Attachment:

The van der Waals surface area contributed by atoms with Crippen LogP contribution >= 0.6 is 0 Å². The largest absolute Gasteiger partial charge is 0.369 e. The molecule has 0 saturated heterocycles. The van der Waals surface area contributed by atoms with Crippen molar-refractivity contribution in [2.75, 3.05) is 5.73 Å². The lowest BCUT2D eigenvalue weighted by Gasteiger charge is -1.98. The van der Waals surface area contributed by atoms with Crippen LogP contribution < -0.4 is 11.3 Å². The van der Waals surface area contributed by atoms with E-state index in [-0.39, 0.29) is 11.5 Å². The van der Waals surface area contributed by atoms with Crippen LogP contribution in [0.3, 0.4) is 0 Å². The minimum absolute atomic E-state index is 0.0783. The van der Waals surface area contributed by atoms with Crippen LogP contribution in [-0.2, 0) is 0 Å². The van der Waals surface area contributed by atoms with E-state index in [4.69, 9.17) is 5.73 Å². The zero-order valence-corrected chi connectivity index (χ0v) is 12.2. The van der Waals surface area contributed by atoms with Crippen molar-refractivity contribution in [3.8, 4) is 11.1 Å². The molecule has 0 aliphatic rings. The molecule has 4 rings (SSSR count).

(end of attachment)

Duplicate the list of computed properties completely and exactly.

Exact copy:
The van der Waals surface area contributed by atoms with Crippen LogP contribution >= 0.6 is 0 Å². The largest absolute Gasteiger partial charge is 0.369 e. The molecule has 0 saturated heterocycles. The van der Waals surface area contributed by atoms with Crippen molar-refractivity contribution in [2.75, 3.05) is 5.73 Å². The lowest BCUT2D eigenvalue weighted by Gasteiger charge is -1.98. The van der Waals surface area contributed by atoms with Crippen LogP contribution < -0.4 is 11.3 Å². The van der Waals surface area contributed by atoms with E-state index in [-0.39, 0.29) is 11.5 Å². The van der Waals surface area contributed by atoms with Crippen LogP contribution in [0.3, 0.4) is 0 Å². The minimum absolute atomic E-state index is 0.0783. The van der Waals surface area contributed by atoms with Crippen LogP contribution in [-0.2, 0) is 0 Å². The van der Waals surface area contributed by atoms with E-state index in [4.69, 9.17) is 5.73 Å². The zero-order valence-corrected chi connectivity index (χ0v) is 12.2. The van der Waals surface area contributed by atoms with Crippen molar-refractivity contribution in [3.8, 4) is 11.1 Å². The molecule has 0 aliphatic rings. The molecule has 4 rings (SSSR count).